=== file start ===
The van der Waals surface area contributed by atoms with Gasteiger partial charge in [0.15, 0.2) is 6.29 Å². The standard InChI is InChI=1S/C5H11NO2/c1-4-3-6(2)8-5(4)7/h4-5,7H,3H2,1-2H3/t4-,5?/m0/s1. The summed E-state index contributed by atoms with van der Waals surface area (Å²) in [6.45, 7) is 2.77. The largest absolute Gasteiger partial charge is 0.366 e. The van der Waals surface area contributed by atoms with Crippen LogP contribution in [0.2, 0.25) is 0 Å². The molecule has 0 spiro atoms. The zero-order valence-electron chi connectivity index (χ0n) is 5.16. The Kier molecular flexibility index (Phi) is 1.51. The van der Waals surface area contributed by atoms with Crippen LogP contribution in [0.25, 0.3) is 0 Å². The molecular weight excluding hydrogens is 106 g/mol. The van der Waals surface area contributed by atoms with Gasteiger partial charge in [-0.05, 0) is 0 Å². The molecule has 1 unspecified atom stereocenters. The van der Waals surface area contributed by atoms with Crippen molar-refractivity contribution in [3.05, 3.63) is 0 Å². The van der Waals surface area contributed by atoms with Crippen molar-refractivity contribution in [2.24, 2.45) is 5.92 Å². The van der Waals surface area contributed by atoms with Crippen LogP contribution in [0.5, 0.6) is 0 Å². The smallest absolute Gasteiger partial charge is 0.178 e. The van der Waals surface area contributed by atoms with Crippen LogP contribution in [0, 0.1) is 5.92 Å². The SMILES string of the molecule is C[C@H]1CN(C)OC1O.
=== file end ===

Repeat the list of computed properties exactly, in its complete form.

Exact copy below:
The van der Waals surface area contributed by atoms with Gasteiger partial charge in [0.15, 0.2) is 6.29 Å². The standard InChI is InChI=1S/C5H11NO2/c1-4-3-6(2)8-5(4)7/h4-5,7H,3H2,1-2H3/t4-,5?/m0/s1. The summed E-state index contributed by atoms with van der Waals surface area (Å²) in [6.45, 7) is 2.77. The largest absolute Gasteiger partial charge is 0.366 e. The van der Waals surface area contributed by atoms with Crippen LogP contribution in [0.2, 0.25) is 0 Å². The molecule has 0 spiro atoms. The zero-order valence-electron chi connectivity index (χ0n) is 5.16. The Kier molecular flexibility index (Phi) is 1.51. The van der Waals surface area contributed by atoms with Crippen LogP contribution in [0.25, 0.3) is 0 Å². The molecular weight excluding hydrogens is 106 g/mol. The van der Waals surface area contributed by atoms with Gasteiger partial charge in [-0.05, 0) is 0 Å². The molecule has 1 unspecified atom stereocenters. The van der Waals surface area contributed by atoms with Crippen molar-refractivity contribution in [3.05, 3.63) is 0 Å². The van der Waals surface area contributed by atoms with Crippen molar-refractivity contribution in [2.24, 2.45) is 5.92 Å². The van der Waals surface area contributed by atoms with Crippen LogP contribution in [0.5, 0.6) is 0 Å². The smallest absolute Gasteiger partial charge is 0.178 e. The van der Waals surface area contributed by atoms with Crippen LogP contribution in [0, 0.1) is 5.92 Å². The SMILES string of the molecule is C[C@H]1CN(C)OC1O.